Use this URL to cite or link to this record in EThOS: http://ethos.bl.uk/OrderDetails.do?uin=uk.bl.ethos.689444
Title: The development of social cognition during adolescence
Author: Choudhury, S.
Awarding Body: University of London
Current Institution: University College London (University of London)
Date of Award: 2007
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Abstract:
This thesis aims to investigate the development of social cognition during adolescence. Neuroimaging research has provided new evidence for significant developments of the brain during adolescence, contesting old notions that the human brain reaches maturity by childhood. The prefrontal, parietal and superior temporal cortices have been highlighted as the regions that undergo the most prolonged and profound structural change. Given the association of these brain areas with social cognitive tasks, including perspective taking, intention understanding and motor imagery, this series of studies have sought to investigate the social cognitive consequences of these brain developments. The first study in this thesis investigated the development of perspective taking between late childhood and adulthood and found that perspective taking develops in terms of efficiency and possibly strategy during adolescence. The second study investigated perspective taking in adult patients with positive symptoms of schizophrenia, including delusions of persecution, and suggested differences in processing one's own and other people's perspectives in patients compared to normal controls. The third study used fMRI to investigate the development of the neural circuitry for intentional causality during adolescence and found a shift from relatively higher activity in superior temporal cortex during adolescence to relatively higher activity in medial prefrontal cortex in adulthood. In light of motor theories of social cognition, the fourth study comprised three motor imagery experiments that investigated the development of action representation during adolescence. Results suggested that the action representation system is refined during adolescence. The final study compared action representation in typically developing adolescents and those with autism spectrum disorders and found no differences in performance between groups. Together, these studies have shown that certain social cognitive abilities develop during adolescence. The relation between social and motor cognition is discussed from a developmental perspective, as well as the link to brain maturation during adolescence. Finally speculations are made about how these processes may become dysfunctional in psychopathology.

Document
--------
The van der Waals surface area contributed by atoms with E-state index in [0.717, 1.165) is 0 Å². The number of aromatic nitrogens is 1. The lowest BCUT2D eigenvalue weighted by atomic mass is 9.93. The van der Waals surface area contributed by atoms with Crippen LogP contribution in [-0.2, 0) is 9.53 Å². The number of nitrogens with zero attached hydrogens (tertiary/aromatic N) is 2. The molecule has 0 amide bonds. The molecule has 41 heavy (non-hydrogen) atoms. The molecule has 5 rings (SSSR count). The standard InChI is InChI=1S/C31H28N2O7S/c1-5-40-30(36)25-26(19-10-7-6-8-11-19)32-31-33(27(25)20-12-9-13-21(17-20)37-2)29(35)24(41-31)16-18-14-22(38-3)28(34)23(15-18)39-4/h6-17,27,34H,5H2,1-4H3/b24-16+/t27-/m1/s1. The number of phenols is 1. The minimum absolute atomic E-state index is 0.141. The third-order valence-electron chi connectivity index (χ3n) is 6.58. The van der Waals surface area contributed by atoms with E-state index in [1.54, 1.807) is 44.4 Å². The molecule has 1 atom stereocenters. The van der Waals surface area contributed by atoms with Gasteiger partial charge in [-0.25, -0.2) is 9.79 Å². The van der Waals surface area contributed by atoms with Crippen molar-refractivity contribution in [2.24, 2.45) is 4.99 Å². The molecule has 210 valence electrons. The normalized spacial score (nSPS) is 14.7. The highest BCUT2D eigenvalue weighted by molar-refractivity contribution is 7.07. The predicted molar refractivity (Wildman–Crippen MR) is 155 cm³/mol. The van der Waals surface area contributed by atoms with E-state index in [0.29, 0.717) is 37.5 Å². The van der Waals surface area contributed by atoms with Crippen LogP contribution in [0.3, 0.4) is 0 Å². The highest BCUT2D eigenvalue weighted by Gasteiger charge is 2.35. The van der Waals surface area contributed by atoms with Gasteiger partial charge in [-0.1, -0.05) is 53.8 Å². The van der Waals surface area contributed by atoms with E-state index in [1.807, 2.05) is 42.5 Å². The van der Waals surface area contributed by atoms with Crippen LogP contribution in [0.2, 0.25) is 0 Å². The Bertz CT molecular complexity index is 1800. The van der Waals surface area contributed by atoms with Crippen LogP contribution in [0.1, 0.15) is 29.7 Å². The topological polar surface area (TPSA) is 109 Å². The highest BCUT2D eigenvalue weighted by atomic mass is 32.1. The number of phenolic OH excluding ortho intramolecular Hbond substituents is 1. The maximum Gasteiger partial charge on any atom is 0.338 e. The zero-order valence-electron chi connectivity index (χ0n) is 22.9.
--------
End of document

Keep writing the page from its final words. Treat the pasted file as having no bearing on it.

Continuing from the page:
Supervisor: Not available Sponsor: Not available
Qualification Name: Thesis (Ph.D.) Qualification Level: Doctoral
EThOS ID: uk.bl.ethos.689444  DOI: Not available
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